Tuesday, April 19, 2005

Busy Day

Yesterday was an interesting day. I had coffee with a friend and then went back home to pick up my father. He wanted to go grocery shopping to buy everything we needed to make a birthday dinner that night for his wife.

After shopping, we headed straight for the school to pick up my daughter. My daughter had a field trip planned for yesterday and all the previous week she'd been crying about it and working herself up because she didn't want to go without me. She made me ask her teacher if I could go. The teacher said 'no.' She woke up yesterday asking if this was the day of the trip and when I told her it was, she started crying and saying she didn't want to go. We were supposed to get back to school 15 minutes early for the trip, but we were a couple of minutes late. We arrived at school as the kids were climbing on to the bus and I literally handed her straight to another mother who was going on the trip and that was it. I waved to her from the street and she seemed fine. No crying. When I asked the monitor mothers how she was on the trip they all reported she was fine, no crying. I tell you, this parenting thing is really tough to figure out. In the end, I am glad she went on the trip without me -- for both of us.

Her trip was to the Tuileries Garden. She learned how to plant flowers. I didn't get a lot of details other than the gardening teacher's name was Laurent and that you use a spade not a shovel to plant flowers. She seemed to have a good time.

After I dropped off my daughter at lunch time I was able to head over to a going away party for a friend who is moving to Amsterdam. I only stayed a short time and I realized, I never stay for these kinds of parties... where the women all dress up and bring expensive gifts. These parties seem to happen montly... a shower, a going away party, a birthday party and I feel very uncomfortable. I like all the women, but I hate dressing up and buying expensive gifts and as a result I really, really feel out of place... even though all the women are very nice and I enjoy talking to them. It's just me. Forgive me for talking so long about this, but it was a realization for me yesterday because I was really wondering what was wrong with me and why I never stay long at these parties.

After the party I rushed off to a friend's house. He was hosting a cooking demonstration for chicken gumbo. Unfortunately, I missed the demonstration, but I was in time to eat some delicious gumbo and drink some chilled white wine. I must learn how to make gumbo.

When I brought the kids to the park after school the boys were playing soccer in their usual place... the strip of grass on the side of the park. Yesterday was different. A guard was there and told the boys to get off the grass. We (me and the babysitters of the other boys) see this happening and see the boys all point over to our bench. Here comes the guard and he isn't happy. He asks if we are responsible for the boys and that it's forbidden for the boys to play on the grass. So I ask him if it is a park for children and he says yes, but not that part of the park. That part is "interdit to the children." He asks if I understand and I say "No, je ne comprends pas, c'est fou!" No, I don't understand, that is crazy. So he threatens me that the next time he sees the boys play there, I will receive a ticket that will cost me money. The other women and I ponder if this is a true possibility. L'Amerloque, is it?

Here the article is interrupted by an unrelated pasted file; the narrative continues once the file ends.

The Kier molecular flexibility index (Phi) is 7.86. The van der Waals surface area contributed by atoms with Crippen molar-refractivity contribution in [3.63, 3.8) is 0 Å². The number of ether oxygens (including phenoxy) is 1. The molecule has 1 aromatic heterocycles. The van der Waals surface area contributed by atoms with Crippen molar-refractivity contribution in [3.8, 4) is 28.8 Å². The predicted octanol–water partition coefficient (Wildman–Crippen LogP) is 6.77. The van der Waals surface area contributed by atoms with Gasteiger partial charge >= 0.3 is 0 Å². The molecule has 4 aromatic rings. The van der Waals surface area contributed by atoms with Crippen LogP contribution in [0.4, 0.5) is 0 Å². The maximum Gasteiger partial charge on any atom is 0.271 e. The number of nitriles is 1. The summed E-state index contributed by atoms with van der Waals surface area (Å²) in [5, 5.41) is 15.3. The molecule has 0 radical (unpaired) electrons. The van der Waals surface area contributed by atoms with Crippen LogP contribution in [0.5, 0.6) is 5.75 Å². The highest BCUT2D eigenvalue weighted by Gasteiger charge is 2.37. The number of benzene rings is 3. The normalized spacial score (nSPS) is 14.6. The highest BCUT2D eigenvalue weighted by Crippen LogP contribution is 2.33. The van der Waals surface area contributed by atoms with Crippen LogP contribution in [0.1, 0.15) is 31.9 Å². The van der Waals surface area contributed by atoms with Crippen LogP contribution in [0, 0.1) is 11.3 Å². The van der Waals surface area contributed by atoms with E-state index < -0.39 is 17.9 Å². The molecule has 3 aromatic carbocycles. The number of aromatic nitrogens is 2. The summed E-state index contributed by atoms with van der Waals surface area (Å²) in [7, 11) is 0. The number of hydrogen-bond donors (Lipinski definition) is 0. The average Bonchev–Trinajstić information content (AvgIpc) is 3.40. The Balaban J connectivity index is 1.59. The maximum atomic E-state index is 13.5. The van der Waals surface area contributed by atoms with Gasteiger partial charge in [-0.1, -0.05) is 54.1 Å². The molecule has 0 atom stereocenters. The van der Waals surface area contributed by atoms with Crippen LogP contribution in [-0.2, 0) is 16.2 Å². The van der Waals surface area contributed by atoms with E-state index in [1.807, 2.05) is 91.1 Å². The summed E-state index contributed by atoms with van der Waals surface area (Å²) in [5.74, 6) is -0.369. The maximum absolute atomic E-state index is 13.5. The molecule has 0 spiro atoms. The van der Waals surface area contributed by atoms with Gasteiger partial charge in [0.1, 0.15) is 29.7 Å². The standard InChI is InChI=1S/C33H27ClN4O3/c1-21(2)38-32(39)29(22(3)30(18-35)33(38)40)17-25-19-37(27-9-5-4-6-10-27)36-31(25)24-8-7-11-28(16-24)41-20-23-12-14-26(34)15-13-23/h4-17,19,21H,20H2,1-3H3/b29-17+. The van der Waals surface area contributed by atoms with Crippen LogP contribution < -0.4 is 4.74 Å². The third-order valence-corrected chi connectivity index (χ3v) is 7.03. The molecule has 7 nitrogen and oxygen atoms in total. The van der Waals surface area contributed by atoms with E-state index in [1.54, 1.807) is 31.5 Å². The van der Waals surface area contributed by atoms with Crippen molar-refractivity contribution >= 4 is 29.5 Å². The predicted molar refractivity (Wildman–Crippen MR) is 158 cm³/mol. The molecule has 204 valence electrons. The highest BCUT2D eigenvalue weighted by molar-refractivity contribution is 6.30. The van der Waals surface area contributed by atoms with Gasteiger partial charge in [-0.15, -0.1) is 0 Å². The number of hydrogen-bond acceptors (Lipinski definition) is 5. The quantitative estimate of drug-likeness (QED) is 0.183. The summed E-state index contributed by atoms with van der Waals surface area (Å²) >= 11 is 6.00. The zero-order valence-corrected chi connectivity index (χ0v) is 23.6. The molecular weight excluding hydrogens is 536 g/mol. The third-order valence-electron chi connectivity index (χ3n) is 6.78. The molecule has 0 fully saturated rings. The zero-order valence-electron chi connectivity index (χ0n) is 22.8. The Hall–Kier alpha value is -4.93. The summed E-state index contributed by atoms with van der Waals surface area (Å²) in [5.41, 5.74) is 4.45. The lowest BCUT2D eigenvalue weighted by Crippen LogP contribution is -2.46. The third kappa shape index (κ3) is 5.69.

So the boys play near the street and when we walk past the guard later he tries to explain himself. There are flower patches here and that is why the boys can't play on the grass. I tell him we don't need flower patches at a kid's park. He laughs and says I should send a petition to the Mairie/Town Hall and start a revolution. Ah, the French sense of humor.

This brings me to a point (thank goodness, I know) about cultural differences that I still haven't mastered. This past example... where there is nothing written stating that running on the grass is forbidden...the guard came over to yell at us. I often feel like I'm being punished in France for things I don't know I'm not supposed to do. Last time something like this happened the guard told me that although there is no sign, the guard is there because he knows what conduct is forbidden and that is why I should listen to him. A sign here and there could really help, I think. In the US, if there is no sign and a guard has to tell you something, I think generally, he will do so apologetically... I know there is no sign, but we are trying to grow the grass here or there is a hole over there that is dangerous or whatever, but he would explain why something couldn't be used. Here it is this flat out "it's forbidden, don't ask questions" kind of thing. I'm not sure I'll ever get used to that.

-- said Auntie M in Paris
9:29 AM



I know, if there's no sign, then how are you supposed to know? Crazy man!

# posted by mrsmogul : 1:50 PM  

I know what you mean... I live near the Georges Brassens park -- if that isn't a children's park what is -- and while they do rope off sections that are clearly not to be walked on, there are all kinds of weird patches where they don't want you. I'm always arguing with the park people there too...

# posted by Magillicuddy : 3:36 PM  

This post has been removed by the author.

# posted by irene : 4:26 PM  

Sometimes it is easier to laugh at such absurdity than take it on ... but this was just a power play ... and I am glad you said what you did to the guard! Good for you! I enjoy reading your blog.

# posted by Becca : 4:26 PM